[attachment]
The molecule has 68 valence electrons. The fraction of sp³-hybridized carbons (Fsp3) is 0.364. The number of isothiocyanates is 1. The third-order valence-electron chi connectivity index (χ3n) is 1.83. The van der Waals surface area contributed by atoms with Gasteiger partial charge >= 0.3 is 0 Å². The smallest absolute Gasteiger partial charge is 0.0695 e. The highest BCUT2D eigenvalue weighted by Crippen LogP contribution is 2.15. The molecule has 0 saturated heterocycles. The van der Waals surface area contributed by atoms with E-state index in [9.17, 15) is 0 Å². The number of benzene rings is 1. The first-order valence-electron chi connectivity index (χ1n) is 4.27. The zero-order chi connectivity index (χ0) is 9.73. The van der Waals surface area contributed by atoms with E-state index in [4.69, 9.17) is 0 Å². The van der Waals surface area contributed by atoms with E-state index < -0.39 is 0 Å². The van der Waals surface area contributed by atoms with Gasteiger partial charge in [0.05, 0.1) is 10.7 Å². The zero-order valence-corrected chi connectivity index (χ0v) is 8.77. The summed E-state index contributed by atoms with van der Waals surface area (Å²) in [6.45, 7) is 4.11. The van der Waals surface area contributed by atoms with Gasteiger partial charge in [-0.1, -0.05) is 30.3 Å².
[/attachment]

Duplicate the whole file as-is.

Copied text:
The molecule has 68 valence electrons. The fraction of sp³-hybridized carbons (Fsp3) is 0.364. The number of isothiocyanates is 1. The third-order valence-electron chi connectivity index (χ3n) is 1.83. The van der Waals surface area contributed by atoms with Gasteiger partial charge >= 0.3 is 0 Å². The smallest absolute Gasteiger partial charge is 0.0695 e. The highest BCUT2D eigenvalue weighted by Crippen LogP contribution is 2.15. The molecule has 0 saturated heterocycles. The van der Waals surface area contributed by atoms with E-state index in [9.17, 15) is 0 Å². The number of benzene rings is 1. The first-order valence-electron chi connectivity index (χ1n) is 4.27. The zero-order chi connectivity index (χ0) is 9.73. The van der Waals surface area contributed by atoms with E-state index in [4.69, 9.17) is 0 Å². The van der Waals surface area contributed by atoms with E-state index < -0.39 is 0 Å². The van der Waals surface area contributed by atoms with Gasteiger partial charge in [0.05, 0.1) is 10.7 Å². The zero-order valence-corrected chi connectivity index (χ0v) is 8.77. The summed E-state index contributed by atoms with van der Waals surface area (Å²) in [6.45, 7) is 4.11. The van der Waals surface area contributed by atoms with Gasteiger partial charge in [-0.1, -0.05) is 30.3 Å².